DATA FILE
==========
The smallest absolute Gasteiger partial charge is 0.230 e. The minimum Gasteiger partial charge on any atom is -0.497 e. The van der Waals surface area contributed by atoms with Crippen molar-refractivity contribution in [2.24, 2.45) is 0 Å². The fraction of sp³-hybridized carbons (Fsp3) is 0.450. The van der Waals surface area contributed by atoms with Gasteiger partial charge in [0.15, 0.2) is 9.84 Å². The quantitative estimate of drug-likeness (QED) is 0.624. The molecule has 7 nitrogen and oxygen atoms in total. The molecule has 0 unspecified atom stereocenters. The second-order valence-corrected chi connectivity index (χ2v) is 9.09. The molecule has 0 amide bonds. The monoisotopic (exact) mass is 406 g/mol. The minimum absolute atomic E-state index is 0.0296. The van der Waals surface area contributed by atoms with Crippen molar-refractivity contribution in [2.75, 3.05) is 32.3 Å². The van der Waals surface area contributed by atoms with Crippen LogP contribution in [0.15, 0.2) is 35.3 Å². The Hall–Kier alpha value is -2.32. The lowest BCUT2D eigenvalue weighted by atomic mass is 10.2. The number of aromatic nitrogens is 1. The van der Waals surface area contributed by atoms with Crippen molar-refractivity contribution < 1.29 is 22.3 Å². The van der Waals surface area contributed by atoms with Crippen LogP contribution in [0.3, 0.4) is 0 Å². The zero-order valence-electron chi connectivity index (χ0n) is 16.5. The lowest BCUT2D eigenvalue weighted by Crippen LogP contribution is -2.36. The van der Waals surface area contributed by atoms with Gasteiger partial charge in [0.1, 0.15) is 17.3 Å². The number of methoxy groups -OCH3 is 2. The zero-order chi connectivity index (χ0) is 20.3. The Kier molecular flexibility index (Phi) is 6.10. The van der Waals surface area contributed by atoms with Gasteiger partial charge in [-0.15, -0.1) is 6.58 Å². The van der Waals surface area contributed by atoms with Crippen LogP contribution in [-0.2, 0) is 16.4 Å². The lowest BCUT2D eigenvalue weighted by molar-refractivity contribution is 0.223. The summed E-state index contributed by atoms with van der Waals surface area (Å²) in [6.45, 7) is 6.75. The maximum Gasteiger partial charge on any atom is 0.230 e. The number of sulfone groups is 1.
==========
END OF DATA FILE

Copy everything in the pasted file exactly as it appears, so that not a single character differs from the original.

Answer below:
The smallest absolute Gasteiger partial charge is 0.230 e. The minimum Gasteiger partial charge on any atom is -0.497 e. The van der Waals surface area contributed by atoms with Crippen molar-refractivity contribution in [2.24, 2.45) is 0 Å². The fraction of sp³-hybridized carbons (Fsp3) is 0.450. The van der Waals surface area contributed by atoms with Gasteiger partial charge in [0.15, 0.2) is 9.84 Å². The quantitative estimate of drug-likeness (QED) is 0.624. The molecule has 7 nitrogen and oxygen atoms in total. The molecule has 0 unspecified atom stereocenters. The second-order valence-corrected chi connectivity index (χ2v) is 9.09. The molecule has 0 amide bonds. The monoisotopic (exact) mass is 406 g/mol. The minimum absolute atomic E-state index is 0.0296. The van der Waals surface area contributed by atoms with Crippen molar-refractivity contribution in [2.75, 3.05) is 32.3 Å². The van der Waals surface area contributed by atoms with Crippen LogP contribution in [0.15, 0.2) is 35.3 Å². The Hall–Kier alpha value is -2.32. The lowest BCUT2D eigenvalue weighted by atomic mass is 10.2. The number of aromatic nitrogens is 1. The van der Waals surface area contributed by atoms with Crippen molar-refractivity contribution < 1.29 is 22.3 Å². The van der Waals surface area contributed by atoms with Crippen LogP contribution in [0.3, 0.4) is 0 Å². The zero-order valence-electron chi connectivity index (χ0n) is 16.5. The lowest BCUT2D eigenvalue weighted by Crippen LogP contribution is -2.36. The van der Waals surface area contributed by atoms with Gasteiger partial charge in [0.1, 0.15) is 17.3 Å². The number of methoxy groups -OCH3 is 2. The zero-order chi connectivity index (χ0) is 20.3. The Kier molecular flexibility index (Phi) is 6.10. The van der Waals surface area contributed by atoms with Gasteiger partial charge in [-0.15, -0.1) is 6.58 Å². The van der Waals surface area contributed by atoms with Crippen LogP contribution in [-0.2, 0) is 16.4 Å². The lowest BCUT2D eigenvalue weighted by molar-refractivity contribution is 0.223. The summed E-state index contributed by atoms with van der Waals surface area (Å²) in [6.45, 7) is 6.75. The maximum Gasteiger partial charge on any atom is 0.230 e. The number of sulfone groups is 1.